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Spring is just around the corner and that means that racing season is approaching quickly. As the snow begins to melt and the days become longer, it’s easy to feel a sense of rejuvenation that comes with the season. BUT NOT SO FAST! Don’t get too confident with your winter aerobic fitness and strength gains. Remember to take into consideration all that goes into racing. Below is a list of pointers that you can use to ensure that you are the best prepared (as you can be!) on race day.

Know your course and practice for it

Understand the course profile, and know that the little lines moving up and down don’t account for everything (a small looking bump at mile 25 in your marathon may feel like climbing Mt. Everest)! Look at the number of turns (switchbacks if on the trail) which can throw off your momentum, get an idea on the terrain, look at past results or ask a friend who has done the course to get an idea of what your finishing time may be. Is your course all (or mostly downhill)? Practicing downhills will help prepare you for the muscular fatigue that you will see on race day. What is the typical weather (and even worst case) to know if you need to start to acclimatize your body and mentally prepare for the heat, cold, dry, or humidity.

Practice in your race day kit

Even though a lot of shoes today have minimal break in periods, it’s still best to have run in them before race day. I typically like putting in at least 50-100miles on them before race day. I remember one time when I wore new shoes out of the box. The insoles were too fresh and I ended up getting a large blister from the friction between my sock and the insole. It was a very painful lesson learned that I will never do again.

Will there be any required gear either at the start due to weather (cold mornings) or mandated by the race? Do you need a drop bag or change of clothes? Know this and make sure you have it all prepared ahead of time so you are not rushing race week or day.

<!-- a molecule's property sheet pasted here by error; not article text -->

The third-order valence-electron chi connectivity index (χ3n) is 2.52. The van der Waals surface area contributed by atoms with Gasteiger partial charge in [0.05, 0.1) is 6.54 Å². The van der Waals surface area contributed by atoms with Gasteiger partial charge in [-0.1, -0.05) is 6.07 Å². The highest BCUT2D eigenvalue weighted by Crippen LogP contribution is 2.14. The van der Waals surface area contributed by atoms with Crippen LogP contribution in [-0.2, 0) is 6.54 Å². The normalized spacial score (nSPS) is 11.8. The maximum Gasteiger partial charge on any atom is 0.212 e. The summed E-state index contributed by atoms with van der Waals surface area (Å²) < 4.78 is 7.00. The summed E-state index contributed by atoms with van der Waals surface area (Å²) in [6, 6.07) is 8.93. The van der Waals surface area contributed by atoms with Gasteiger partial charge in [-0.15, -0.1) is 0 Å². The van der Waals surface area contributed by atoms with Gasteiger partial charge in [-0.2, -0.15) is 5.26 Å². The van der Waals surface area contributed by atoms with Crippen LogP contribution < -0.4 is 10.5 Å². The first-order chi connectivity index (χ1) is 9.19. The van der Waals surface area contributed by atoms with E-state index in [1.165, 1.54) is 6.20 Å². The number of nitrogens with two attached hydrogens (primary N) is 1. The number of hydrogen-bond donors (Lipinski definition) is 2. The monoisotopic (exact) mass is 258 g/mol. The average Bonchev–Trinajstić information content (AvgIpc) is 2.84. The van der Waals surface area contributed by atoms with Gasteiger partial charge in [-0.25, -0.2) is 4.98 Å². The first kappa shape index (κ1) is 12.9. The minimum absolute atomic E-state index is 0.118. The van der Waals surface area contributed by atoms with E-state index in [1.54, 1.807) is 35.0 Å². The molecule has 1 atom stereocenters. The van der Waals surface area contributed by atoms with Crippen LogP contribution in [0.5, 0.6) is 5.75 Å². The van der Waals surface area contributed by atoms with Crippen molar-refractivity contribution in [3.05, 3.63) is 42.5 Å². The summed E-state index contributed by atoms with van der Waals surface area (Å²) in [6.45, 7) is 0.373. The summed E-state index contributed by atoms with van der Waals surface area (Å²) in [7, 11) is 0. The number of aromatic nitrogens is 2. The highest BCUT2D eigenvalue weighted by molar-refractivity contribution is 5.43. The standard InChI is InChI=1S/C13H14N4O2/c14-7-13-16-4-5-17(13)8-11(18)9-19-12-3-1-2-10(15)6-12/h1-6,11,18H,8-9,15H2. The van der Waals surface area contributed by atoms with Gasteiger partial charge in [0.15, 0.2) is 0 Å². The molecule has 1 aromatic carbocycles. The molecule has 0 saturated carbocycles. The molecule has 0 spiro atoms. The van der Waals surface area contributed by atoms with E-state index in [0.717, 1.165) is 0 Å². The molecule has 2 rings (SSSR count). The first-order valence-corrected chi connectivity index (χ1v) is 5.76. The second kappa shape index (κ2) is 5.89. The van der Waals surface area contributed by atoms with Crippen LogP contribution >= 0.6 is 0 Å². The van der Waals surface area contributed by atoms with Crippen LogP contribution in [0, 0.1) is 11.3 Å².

Race day Nom Noms

Dial in your race day nutrition. Be knowledgeable with how many aid stations and what they provide on course, the distance between stations, and what that means for how much you need to have on you in terms of cal/hr will be key in execution. Nutrition can become complicated especially when race day conditions can vary from training conditions. Having a general plan and being flexible with where your energy comes and your water and electrolyte intake can be important to race day success

Race day hype and environment

It is good to know the atmosphere you are entering for race weekend and where you get your energy from. If you signed up for a large marathon, know that there will be a lot of people, large crowds, and carve yourself time for re-energizing, if you are someone who needs it. It can be easy to get caught up in the race day excitement no matter who you are and you will have extra energy from tapering, but don’t waste it in the day(s) before.


There are many ways to prepare yourself for success. Knowing and understanding what could happen on race day will help you be ready for success no matter if things don’t go to plan. Going through the physical and mental preparation beforehand makes smaller decisions or adjustments on race day that much easier.

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